Ken Liu may have only recently become a household name in the world of science fiction, but his work is nothing short of spectacular. His short story collection The Paper Menagerie and Other Stories is no paper tiger; it’s the first work of fiction, of any length, to win the Nebula, Hugo and World Fantasy awards in the same year.
Ashlee Vance’s extensively researched biography about Elon Musk is fascinating, to say the least. The book is not just a regurgitation of events in Musk’s life that have been so widely publicized. It features quotes and anecdotes from his associates and admirers—about what they saw in him and his working style. Vance takes it a step further, by placing quotes and events side by side.
Elon Musk, Ashlee Vance
Ashlee Vance
Elon Musk
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Bob Dylan was mostly known as a folk musician back in the 60s. When he performed at the Newport Folk Festival in 1963, he received critical acclaim. But two years later, when he showed up with a full electric band, he was sending a message loud and clear. Rock is here to stay. In Dylan Goes Electric, Elijah Wald doesn’t just retell the events of that time; he explores the complications of Dylan’s actions.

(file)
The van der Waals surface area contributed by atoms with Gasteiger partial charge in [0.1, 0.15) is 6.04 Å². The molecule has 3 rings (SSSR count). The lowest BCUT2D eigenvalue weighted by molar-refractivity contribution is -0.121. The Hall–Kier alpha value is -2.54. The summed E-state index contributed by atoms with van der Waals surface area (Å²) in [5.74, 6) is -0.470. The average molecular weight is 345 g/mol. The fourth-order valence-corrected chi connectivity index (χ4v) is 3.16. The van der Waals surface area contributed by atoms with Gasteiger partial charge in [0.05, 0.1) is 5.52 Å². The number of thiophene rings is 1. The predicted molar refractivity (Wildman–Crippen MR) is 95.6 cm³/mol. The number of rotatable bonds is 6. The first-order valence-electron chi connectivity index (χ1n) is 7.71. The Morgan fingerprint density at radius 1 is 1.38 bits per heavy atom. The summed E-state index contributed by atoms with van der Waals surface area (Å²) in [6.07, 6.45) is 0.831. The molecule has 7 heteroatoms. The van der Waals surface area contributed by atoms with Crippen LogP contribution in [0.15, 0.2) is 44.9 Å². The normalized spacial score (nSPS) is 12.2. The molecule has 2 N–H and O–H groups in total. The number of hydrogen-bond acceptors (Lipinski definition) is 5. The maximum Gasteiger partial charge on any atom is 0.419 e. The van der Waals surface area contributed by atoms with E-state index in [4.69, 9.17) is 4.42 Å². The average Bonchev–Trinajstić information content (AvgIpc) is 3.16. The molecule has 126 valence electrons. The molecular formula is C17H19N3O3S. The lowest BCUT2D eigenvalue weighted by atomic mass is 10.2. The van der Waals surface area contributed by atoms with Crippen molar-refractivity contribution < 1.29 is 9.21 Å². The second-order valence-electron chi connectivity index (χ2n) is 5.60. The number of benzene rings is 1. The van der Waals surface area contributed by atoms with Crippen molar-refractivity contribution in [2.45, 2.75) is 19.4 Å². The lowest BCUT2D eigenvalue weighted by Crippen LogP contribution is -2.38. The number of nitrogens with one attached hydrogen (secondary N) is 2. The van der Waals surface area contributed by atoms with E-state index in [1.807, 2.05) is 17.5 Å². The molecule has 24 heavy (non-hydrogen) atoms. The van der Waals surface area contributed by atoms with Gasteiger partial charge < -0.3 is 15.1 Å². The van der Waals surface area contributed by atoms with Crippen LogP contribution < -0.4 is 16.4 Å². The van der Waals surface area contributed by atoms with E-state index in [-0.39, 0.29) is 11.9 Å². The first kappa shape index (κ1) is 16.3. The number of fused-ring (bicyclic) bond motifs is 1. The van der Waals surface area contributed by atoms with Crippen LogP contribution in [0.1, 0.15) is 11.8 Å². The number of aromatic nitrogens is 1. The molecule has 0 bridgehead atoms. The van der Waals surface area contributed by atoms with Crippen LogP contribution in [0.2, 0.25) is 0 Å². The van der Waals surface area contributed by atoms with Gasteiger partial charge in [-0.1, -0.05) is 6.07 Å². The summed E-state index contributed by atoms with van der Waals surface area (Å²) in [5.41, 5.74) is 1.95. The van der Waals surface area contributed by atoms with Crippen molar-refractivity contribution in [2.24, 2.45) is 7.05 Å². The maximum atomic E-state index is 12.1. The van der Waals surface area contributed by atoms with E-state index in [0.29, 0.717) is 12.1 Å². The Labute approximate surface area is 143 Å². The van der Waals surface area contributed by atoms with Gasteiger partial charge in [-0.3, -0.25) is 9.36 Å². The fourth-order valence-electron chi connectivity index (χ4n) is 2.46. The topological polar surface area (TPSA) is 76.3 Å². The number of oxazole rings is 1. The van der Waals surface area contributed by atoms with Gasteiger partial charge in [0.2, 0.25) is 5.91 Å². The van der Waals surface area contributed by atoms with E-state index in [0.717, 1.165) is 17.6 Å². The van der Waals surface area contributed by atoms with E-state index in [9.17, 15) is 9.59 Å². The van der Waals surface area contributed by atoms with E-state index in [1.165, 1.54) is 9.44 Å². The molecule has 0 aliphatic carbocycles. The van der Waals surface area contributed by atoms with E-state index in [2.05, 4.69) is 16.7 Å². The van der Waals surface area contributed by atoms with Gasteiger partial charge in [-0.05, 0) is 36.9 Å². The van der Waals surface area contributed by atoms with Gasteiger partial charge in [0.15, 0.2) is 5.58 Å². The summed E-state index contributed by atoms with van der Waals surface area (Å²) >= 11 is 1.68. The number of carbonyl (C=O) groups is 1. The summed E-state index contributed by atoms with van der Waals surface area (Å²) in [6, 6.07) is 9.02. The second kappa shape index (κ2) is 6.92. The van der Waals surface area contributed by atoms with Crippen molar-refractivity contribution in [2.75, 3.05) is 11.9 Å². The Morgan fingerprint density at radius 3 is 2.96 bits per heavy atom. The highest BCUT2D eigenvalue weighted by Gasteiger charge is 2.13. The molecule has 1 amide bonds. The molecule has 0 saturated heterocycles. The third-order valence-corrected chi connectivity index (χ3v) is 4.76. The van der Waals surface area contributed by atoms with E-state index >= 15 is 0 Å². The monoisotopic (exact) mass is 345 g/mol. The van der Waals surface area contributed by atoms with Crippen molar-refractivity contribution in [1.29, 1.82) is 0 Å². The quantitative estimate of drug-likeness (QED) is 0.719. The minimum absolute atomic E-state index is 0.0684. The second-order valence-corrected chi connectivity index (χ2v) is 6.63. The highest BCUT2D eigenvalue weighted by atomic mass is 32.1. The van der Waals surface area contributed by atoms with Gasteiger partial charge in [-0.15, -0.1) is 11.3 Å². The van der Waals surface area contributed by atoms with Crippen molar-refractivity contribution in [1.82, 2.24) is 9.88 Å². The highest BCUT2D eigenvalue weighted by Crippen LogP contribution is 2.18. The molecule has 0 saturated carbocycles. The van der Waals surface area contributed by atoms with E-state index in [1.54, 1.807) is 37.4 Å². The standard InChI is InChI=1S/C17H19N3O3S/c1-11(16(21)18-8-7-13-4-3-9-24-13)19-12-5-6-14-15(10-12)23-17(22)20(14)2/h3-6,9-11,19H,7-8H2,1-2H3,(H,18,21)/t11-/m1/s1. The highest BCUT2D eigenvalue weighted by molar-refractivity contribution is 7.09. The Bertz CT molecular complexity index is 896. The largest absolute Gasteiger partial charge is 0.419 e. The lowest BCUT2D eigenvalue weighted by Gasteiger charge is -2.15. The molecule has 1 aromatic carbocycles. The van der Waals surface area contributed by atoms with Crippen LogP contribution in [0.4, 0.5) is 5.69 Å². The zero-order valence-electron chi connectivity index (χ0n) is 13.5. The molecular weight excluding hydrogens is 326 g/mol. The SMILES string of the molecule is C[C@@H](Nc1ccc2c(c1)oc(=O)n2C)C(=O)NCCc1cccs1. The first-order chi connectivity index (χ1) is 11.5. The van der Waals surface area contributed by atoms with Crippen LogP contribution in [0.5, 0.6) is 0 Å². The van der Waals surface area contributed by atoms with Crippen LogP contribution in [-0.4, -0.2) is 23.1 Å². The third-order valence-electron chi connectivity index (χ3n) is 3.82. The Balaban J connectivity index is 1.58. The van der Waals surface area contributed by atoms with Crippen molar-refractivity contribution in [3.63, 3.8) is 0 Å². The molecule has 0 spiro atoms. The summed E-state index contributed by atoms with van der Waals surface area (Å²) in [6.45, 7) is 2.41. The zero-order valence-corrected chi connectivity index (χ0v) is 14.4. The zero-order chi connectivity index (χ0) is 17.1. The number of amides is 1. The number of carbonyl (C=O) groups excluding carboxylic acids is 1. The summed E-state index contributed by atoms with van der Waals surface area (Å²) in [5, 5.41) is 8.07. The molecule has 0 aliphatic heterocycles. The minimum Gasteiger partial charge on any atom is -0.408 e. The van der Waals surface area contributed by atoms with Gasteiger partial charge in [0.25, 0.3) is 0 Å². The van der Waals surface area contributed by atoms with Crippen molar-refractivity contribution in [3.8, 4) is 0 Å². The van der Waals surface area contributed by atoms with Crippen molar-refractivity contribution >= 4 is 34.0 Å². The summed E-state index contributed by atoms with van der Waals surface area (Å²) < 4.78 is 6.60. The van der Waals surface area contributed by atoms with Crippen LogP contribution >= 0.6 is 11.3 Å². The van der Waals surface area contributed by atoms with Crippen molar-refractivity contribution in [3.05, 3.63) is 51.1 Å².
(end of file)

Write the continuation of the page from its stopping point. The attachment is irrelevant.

Inhabitants of a city, especially one like Jakarta, would almost always rather be elsewhere. But with an increasing number of people in the world migrating to cities, perhaps it is time to take a step back and reconsider our surroundings. In this book, Leo Hollis tries to see the good in the place we love to loathe.
With high-profile celebrity endorsements from the likes of Meg Ryan, Paris Hilton, Annie Lennox and Katy Perry, it’s easy to see why The Power of Now (and Tolle’s subsequent work) has enjoyed such phenomenal success. But hype aside, the book’s essential message of achieving personal fulfillment and seizing the day is something that, quite honestly, we could all sometimes use some advice on.
If you loved Freakonomics, SuperFreakonomics, or any of Levitt and Dubner’s other books uniting the sublime with the ridiculous, then When to Rob a Bank should be your next stop.
The inability to focus is a very real thing. As bosses increasingly call on us to multitask and as we juggle life’s multiple demands, it is too easy to get overwhelmed by different tasks from our busy lives. Two Awesome Hours shows us how we can create conditions for two hours of effective mental performance.
Ted Stevens, the late senator from Alaska, once famously described the internet as “a series of tubes”. And while he’s not really wrong, there is a lot more to the internet and its complicated set-up. Tubes: A Journey to the Center of the Internet is tech journalist Andrew Blum’s fascinating journey into the depths of the internet.
Distilling a lifestyle choice into a snappy one-liner has long been the curse of self-help book writers. In this one, journalist Mark Levine and life coach Stephen Pollan attempt to tackle what’s referred to as “The 8 Essential Ingredients To Living A Life Without Regrets” — in a mere 240 pages. And that’s exactly what happens.
You may have heard about the city, but you won’t really know what you’re up against until you get there. In this book, the famous etiquette and culture series does its best to shed light on this sprawling capital in a way that will both enlighten and entertain.